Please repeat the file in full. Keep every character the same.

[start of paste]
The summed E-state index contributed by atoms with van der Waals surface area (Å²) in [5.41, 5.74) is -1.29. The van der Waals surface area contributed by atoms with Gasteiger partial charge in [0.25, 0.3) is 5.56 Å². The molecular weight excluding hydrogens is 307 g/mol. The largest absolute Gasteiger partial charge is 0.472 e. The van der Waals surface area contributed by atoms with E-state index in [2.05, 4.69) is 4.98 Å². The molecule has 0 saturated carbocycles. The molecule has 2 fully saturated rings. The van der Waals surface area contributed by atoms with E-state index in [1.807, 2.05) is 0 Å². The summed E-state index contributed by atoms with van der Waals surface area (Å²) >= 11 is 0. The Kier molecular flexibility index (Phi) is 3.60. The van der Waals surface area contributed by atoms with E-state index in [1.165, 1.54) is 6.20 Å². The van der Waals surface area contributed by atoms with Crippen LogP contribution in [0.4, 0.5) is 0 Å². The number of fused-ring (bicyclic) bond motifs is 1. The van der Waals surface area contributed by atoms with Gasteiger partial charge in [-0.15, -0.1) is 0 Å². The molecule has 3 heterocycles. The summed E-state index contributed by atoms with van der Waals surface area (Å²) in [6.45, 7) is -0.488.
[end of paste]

The summed E-state index contributed by atoms with van der Waals surface area (Å²) in [5.41, 5.74) is -1.29. The van der Waals surface area contributed by atoms with Gasteiger partial charge in [0.25, 0.3) is 5.56 Å². The molecular weight excluding hydrogens is 307 g/mol. The largest absolute Gasteiger partial charge is 0.472 e. The van der Waals surface area contributed by atoms with E-state index in [2.05, 4.69) is 4.98 Å². The molecule has 0 saturated carbocycles. The molecule has 2 fully saturated rings. The van der Waals surface area contributed by atoms with E-state index in [1.807, 2.05) is 0 Å². The summed E-state index contributed by atoms with van der Waals surface area (Å²) >= 11 is 0. The Kier molecular flexibility index (Phi) is 3.60. The van der Waals surface area contributed by atoms with E-state index in [1.165, 1.54) is 6.20 Å². The van der Waals surface area contributed by atoms with Crippen LogP contribution in [0.4, 0.5) is 0 Å². The number of fused-ring (bicyclic) bond motifs is 1. The van der Waals surface area contributed by atoms with Gasteiger partial charge in [-0.15, -0.1) is 0 Å². The molecule has 3 heterocycles. The summed E-state index contributed by atoms with van der Waals surface area (Å²) in [6.45, 7) is -0.488.